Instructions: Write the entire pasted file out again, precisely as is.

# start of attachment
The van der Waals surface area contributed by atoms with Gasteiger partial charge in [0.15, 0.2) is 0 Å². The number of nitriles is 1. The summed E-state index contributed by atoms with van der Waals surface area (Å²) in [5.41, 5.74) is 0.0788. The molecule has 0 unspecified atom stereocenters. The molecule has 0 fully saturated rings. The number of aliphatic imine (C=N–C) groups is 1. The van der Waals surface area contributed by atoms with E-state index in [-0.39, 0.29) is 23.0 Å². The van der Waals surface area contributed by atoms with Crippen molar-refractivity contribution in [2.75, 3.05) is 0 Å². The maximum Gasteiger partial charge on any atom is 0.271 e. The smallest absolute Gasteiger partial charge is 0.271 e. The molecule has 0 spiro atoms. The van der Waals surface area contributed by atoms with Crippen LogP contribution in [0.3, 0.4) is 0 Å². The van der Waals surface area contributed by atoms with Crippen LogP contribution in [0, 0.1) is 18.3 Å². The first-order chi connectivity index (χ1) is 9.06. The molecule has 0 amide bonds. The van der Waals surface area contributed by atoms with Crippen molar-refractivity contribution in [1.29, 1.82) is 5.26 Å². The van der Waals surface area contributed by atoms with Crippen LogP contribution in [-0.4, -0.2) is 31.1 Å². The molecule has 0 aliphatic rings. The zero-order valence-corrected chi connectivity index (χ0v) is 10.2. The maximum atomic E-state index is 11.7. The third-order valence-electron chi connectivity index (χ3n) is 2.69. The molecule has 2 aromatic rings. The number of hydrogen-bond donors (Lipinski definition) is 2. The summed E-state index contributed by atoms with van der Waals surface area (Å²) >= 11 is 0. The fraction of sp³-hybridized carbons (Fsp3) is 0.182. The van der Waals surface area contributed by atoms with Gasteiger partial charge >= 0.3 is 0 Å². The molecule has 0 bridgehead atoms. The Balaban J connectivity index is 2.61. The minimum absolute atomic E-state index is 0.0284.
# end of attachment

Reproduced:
The van der Waals surface area contributed by atoms with Gasteiger partial charge in [0.15, 0.2) is 0 Å². The number of nitriles is 1. The summed E-state index contributed by atoms with van der Waals surface area (Å²) in [5.41, 5.74) is 0.0788. The molecule has 0 unspecified atom stereocenters. The molecule has 0 fully saturated rings. The number of aliphatic imine (C=N–C) groups is 1. The van der Waals surface area contributed by atoms with E-state index in [-0.39, 0.29) is 23.0 Å². The van der Waals surface area contributed by atoms with Crippen molar-refractivity contribution in [2.75, 3.05) is 0 Å². The maximum Gasteiger partial charge on any atom is 0.271 e. The smallest absolute Gasteiger partial charge is 0.271 e. The molecule has 0 spiro atoms. The van der Waals surface area contributed by atoms with Crippen LogP contribution in [0.3, 0.4) is 0 Å². The van der Waals surface area contributed by atoms with Crippen LogP contribution in [0, 0.1) is 18.3 Å². The first-order chi connectivity index (χ1) is 9.06. The molecule has 0 amide bonds. The van der Waals surface area contributed by atoms with Crippen molar-refractivity contribution in [1.29, 1.82) is 5.26 Å². The van der Waals surface area contributed by atoms with Crippen LogP contribution in [-0.4, -0.2) is 31.1 Å². The molecule has 0 aliphatic rings. The zero-order valence-corrected chi connectivity index (χ0v) is 10.2. The maximum atomic E-state index is 11.7. The third-order valence-electron chi connectivity index (χ3n) is 2.69. The molecule has 2 aromatic rings. The number of hydrogen-bond donors (Lipinski definition) is 2. The summed E-state index contributed by atoms with van der Waals surface area (Å²) >= 11 is 0. The fraction of sp³-hybridized carbons (Fsp3) is 0.182. The van der Waals surface area contributed by atoms with Gasteiger partial charge >= 0.3 is 0 Å². The molecule has 0 bridgehead atoms. The Balaban J connectivity index is 2.61. The minimum absolute atomic E-state index is 0.0284.